Holter and Event Monitors
These monitors can record how fast your heart is beating, whether the rhythm of your heartbeats is steady or irregular, and the strength and timing of the electrical impulses passing through each part of your heart. Information from these recordings helps doctors diagnose an arrhythmia, or irregular heartbeat, and check whether treatments for the irregular heartbeat are working.
There are many types of monitors, such as episodic monitors, autodetect recorders, 30-day event recorders, and transtelephonic event monitors. Your doctor will decide which monitor is best for you. Most monitors have electrodes with sticky adhesive patches that attach to the skin on your chest. Some monitors and electrodes used for long-term recording may be implanted under your skin to make it easier for you to bathe and perform your daily activities. Your doctor will explain how to wear and use the monitor and tell you whether you need to adjust your activity during the testing period. You should avoid magnets, metal detectors, microwave ovens, electric blankets, electric toothbrushes, and electric razors while using your monitor. Usually, you will be instructed to keep electronic devices such as cell phones, MP3 players, and tablets away from the monitor. After you are finished using the monitor, you will return it to your doctor’s office or the place where you picked it up. If you were using an implantable recorder, your doctor will remove it from your chest.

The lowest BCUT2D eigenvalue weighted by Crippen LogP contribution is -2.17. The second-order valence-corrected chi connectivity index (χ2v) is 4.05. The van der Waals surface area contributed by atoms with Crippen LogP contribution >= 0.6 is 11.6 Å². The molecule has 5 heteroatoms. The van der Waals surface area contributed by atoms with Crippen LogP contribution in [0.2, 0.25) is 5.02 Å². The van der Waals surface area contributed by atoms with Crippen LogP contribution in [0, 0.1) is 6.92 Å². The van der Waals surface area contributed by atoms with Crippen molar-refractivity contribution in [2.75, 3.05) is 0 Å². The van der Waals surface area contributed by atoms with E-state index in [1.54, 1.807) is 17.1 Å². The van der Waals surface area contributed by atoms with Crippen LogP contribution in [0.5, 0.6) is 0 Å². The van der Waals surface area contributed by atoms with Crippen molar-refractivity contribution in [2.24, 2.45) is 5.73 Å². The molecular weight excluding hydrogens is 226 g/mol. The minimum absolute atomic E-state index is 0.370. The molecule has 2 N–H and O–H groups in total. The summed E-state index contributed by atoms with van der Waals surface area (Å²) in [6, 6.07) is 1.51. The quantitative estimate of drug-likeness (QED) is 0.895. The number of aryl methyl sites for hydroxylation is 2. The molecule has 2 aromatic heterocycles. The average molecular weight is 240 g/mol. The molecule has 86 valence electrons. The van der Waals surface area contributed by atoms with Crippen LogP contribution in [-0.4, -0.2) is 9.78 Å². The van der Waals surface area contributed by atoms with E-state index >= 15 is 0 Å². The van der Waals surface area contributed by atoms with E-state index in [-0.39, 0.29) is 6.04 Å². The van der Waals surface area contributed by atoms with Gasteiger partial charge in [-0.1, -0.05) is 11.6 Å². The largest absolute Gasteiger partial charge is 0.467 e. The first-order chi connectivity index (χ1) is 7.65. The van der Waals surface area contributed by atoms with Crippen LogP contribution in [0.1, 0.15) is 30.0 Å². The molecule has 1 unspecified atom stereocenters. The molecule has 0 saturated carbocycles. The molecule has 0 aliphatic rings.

There is a small risk that the sticky patches that attach the electrodes to your chest can irritate your skin. You may have an allergic reaction to the electrode adhesive, but the reaction will go away once the electrodes are removed. If you are using an implantable recorder, you may get an infection or have pain where the device was placed under your skin. Your doctor can prescribe medicine to treat these problems.
Visit Holter monitor (24h) for more information about this topic.
The National Heart, Lung, and Blood Institute (NHLBI) leads or sponsors many studies aimed at preventing, diagnosing, and treating heart, lung, blood, and sleep disorders.